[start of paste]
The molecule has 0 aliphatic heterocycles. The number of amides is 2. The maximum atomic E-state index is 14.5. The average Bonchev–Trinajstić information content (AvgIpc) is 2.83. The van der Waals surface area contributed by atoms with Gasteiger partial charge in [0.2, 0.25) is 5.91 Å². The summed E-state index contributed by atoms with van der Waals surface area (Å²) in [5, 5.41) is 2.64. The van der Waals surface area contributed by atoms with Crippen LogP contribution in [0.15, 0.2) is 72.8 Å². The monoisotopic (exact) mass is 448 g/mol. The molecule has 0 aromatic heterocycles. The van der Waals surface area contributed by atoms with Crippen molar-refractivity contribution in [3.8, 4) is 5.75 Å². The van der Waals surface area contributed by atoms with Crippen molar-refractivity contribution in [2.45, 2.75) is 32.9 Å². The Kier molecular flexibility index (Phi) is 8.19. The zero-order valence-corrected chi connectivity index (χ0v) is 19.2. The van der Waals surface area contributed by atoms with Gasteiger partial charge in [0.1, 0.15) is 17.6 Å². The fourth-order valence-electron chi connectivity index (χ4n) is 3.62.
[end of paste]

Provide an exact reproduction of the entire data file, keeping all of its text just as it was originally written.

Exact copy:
The molecule has 0 aliphatic heterocycles. The number of amides is 2. The maximum atomic E-state index is 14.5. The average Bonchev–Trinajstić information content (AvgIpc) is 2.83. The van der Waals surface area contributed by atoms with Gasteiger partial charge in [0.2, 0.25) is 5.91 Å². The summed E-state index contributed by atoms with van der Waals surface area (Å²) in [5, 5.41) is 2.64. The van der Waals surface area contributed by atoms with Crippen LogP contribution in [0.15, 0.2) is 72.8 Å². The monoisotopic (exact) mass is 448 g/mol. The molecule has 0 aromatic heterocycles. The van der Waals surface area contributed by atoms with Crippen molar-refractivity contribution in [3.8, 4) is 5.75 Å². The van der Waals surface area contributed by atoms with Crippen molar-refractivity contribution in [2.45, 2.75) is 32.9 Å². The Kier molecular flexibility index (Phi) is 8.19. The zero-order valence-corrected chi connectivity index (χ0v) is 19.2. The van der Waals surface area contributed by atoms with Gasteiger partial charge in [0.1, 0.15) is 17.6 Å². The fourth-order valence-electron chi connectivity index (χ4n) is 3.62.